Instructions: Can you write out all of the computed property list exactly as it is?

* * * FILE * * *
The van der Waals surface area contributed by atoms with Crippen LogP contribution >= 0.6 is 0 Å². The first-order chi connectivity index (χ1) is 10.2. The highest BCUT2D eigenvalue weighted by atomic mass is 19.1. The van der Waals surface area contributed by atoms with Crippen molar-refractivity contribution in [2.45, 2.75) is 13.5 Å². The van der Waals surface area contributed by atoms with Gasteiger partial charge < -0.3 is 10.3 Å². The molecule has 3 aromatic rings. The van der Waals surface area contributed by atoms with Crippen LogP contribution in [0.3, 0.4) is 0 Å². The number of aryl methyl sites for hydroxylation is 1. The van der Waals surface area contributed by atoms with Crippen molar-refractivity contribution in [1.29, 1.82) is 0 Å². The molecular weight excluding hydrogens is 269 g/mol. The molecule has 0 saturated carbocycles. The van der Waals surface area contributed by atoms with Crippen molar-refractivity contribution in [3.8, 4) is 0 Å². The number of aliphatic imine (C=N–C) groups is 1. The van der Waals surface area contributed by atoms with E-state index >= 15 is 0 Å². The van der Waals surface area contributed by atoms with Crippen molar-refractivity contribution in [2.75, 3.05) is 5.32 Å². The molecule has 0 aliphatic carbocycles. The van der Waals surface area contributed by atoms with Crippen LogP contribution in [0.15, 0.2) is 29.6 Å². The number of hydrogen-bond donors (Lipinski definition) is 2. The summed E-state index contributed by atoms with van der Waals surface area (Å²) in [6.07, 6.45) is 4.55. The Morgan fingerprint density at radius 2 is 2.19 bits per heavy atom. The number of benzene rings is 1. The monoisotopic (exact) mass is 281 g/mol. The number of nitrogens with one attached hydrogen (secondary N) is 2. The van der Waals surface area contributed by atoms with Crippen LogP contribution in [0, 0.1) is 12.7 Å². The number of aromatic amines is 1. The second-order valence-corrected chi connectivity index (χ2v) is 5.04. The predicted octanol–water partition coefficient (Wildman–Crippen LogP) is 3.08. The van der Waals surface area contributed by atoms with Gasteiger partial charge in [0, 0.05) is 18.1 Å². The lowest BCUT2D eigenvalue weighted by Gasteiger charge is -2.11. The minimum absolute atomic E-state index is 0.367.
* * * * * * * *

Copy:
The van der Waals surface area contributed by atoms with Crippen LogP contribution >= 0.6 is 0 Å². The first-order chi connectivity index (χ1) is 10.2. The highest BCUT2D eigenvalue weighted by atomic mass is 19.1. The van der Waals surface area contributed by atoms with Crippen molar-refractivity contribution in [2.45, 2.75) is 13.5 Å². The van der Waals surface area contributed by atoms with Gasteiger partial charge < -0.3 is 10.3 Å². The molecule has 3 aromatic rings. The van der Waals surface area contributed by atoms with Crippen LogP contribution in [0.3, 0.4) is 0 Å². The number of aryl methyl sites for hydroxylation is 1. The van der Waals surface area contributed by atoms with Crippen molar-refractivity contribution in [1.29, 1.82) is 0 Å². The molecular weight excluding hydrogens is 269 g/mol. The molecule has 0 saturated carbocycles. The van der Waals surface area contributed by atoms with Crippen molar-refractivity contribution in [3.8, 4) is 0 Å². The number of aliphatic imine (C=N–C) groups is 1. The van der Waals surface area contributed by atoms with E-state index >= 15 is 0 Å². The van der Waals surface area contributed by atoms with Crippen molar-refractivity contribution in [2.75, 3.05) is 5.32 Å². The molecule has 0 aliphatic carbocycles. The van der Waals surface area contributed by atoms with Crippen LogP contribution in [0.15, 0.2) is 29.6 Å². The number of hydrogen-bond donors (Lipinski definition) is 2. The summed E-state index contributed by atoms with van der Waals surface area (Å²) in [6.07, 6.45) is 4.55. The Morgan fingerprint density at radius 2 is 2.19 bits per heavy atom. The number of benzene rings is 1. The monoisotopic (exact) mass is 281 g/mol. The number of nitrogens with one attached hydrogen (secondary N) is 2. The van der Waals surface area contributed by atoms with Crippen LogP contribution in [0, 0.1) is 12.7 Å². The number of aromatic amines is 1. The second-order valence-corrected chi connectivity index (χ2v) is 5.04. The predicted octanol–water partition coefficient (Wildman–Crippen LogP) is 3.08. The van der Waals surface area contributed by atoms with Gasteiger partial charge in [0, 0.05) is 18.1 Å². The lowest BCUT2D eigenvalue weighted by Gasteiger charge is -2.11. The minimum absolute atomic E-state index is 0.367.